Roger Cox: We shivered, but last winter's freezing weather provided cold comfort for Scottish ski resorts

Anna Ewart's short film 11 Degrees is as beautiful as it is melancholy. And it's really melancholy.

Screening tonight as part of the Dundee Mountain Film Festival, it was shot in the winter of 2008-9 and gives a subtle, impressionistic account of the challenges facing the Glenshee ski centre at that time: namely a lack of snow and a lack of paying customers.

Against a spare, downbeat soundtrack, Ewart's camera lingers on empty pistes. Impotent snow cannons whir listlessly. Discarded button tows clatter out sad, random rhythms. Broken shards of fence post flap forlornly in the breeze. In one shot, a few skiers snowplow their way down a narrow band of slush with mud and grass close by on either side.

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A handwritten sign next to one of the lifts says: "Due to global warming this run is narrow in places. Our apologies for global warming."

On the final day Ewart and her team spent on the hill, the temperature was a balmy 11C, hence the film's title. A veteran Glenshee liftie explains that Scottish skiing reached its peak in the 1980s, but since then the winters have been getting warmer and business has been getting slower.

"In the mid-80s it was at its best," he says, "it was really good then … plenty of snow, plenty of customers. But then once you get into the 1990s it started to get milder.

"Most people leave these rural areas," he adds. "Can't live in them. There's no work. No housing. Difficult. So the communities kind of die. People who have retired, people that's got money – they're the kind of people that end up in the nice places."

Watching this film even as recently as 12 months ago, it would have seemed like an elegy for a doomed industry – a gentle death knell for a way of life that was about to disappear for good. Now, though, it plays somewhat differently.

This time last year, the consensus was that the Scottish ski industry had pretty much had it. The official graphs for the number of skiable days per year and the number of skier visits per year at the five Scottish resorts both showed precipitous declines since their 1980s peak. But then last winter happened. And as everyone and their (probably housebound for days on end) granny knows, last winter was a monster. Glencoe looked like Greenland, the Cairngorms looked like Canada, The Lecht looked like Lech (OK, maybe not quite). And the ski resorts cleaned up.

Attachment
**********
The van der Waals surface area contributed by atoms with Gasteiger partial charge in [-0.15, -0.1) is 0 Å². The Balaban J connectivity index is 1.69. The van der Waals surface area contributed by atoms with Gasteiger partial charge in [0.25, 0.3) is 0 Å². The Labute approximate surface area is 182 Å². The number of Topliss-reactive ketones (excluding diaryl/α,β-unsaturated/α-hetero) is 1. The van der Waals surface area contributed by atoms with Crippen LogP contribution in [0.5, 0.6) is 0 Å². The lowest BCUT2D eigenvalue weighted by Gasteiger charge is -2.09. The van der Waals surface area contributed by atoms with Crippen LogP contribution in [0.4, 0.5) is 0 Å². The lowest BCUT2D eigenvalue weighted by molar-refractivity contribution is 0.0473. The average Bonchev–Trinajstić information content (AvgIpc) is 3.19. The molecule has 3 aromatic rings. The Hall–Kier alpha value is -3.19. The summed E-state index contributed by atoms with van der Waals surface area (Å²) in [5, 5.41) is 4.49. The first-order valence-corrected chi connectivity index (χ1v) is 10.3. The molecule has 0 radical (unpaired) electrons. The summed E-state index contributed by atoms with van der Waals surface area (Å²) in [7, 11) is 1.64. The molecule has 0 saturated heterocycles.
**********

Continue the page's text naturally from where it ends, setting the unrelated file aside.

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A freak year? A one off? A last hurrah for skiing in Scotland before global warming finishes it off for good? Doesn't look like that from where I'm sitting. As I write this, in mid-November, it's already been snowing heavily all over Scotland and there's more snow forecast for the next few days. A picture of the Borders in today's paper looks like a Christmas card. CairnGorm Mountain has already opened for business.

Indeed, so much snow has fallen so quickly over the last few days that there has been an avalanche on the Coire Cas Headwall – the ski patrol are advising people to stay well clear until the snowpack has had time to stabilise.

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Of course, it's too early to say whether the current cold snap will translate into another epic winter. By the time this magazine hits your breakfast table it could be, well, perhaps as warm as 11 degrees. Somehow, though, I doubt it.

There are plenty of other treats in this year's DMFF programme. Fans of world-beating Scottish climber Dave MacLeod won't want to miss the screening of Paul Diffley's film The Pinnacle tonight, which shows MacLeod and fellow climber Andy Turner attempting to repeat the now legendary first ascents completed on Ben Nevis by Jimmy Marshall and Robin Smith in a single week in 1960. That film will be shown as part of the same session as 11 Degrees.

Four Seasons would also recommend attending today's afternoon session, which promises to be as mad as a bag of cats. Highlights include a documentary about off-road unicycling, a film about speed-flying down Mont Blanc (speed-flying being a combination of paragliding and skiing) and the strange tale of the man who wants to build the world's tallest waterslide. See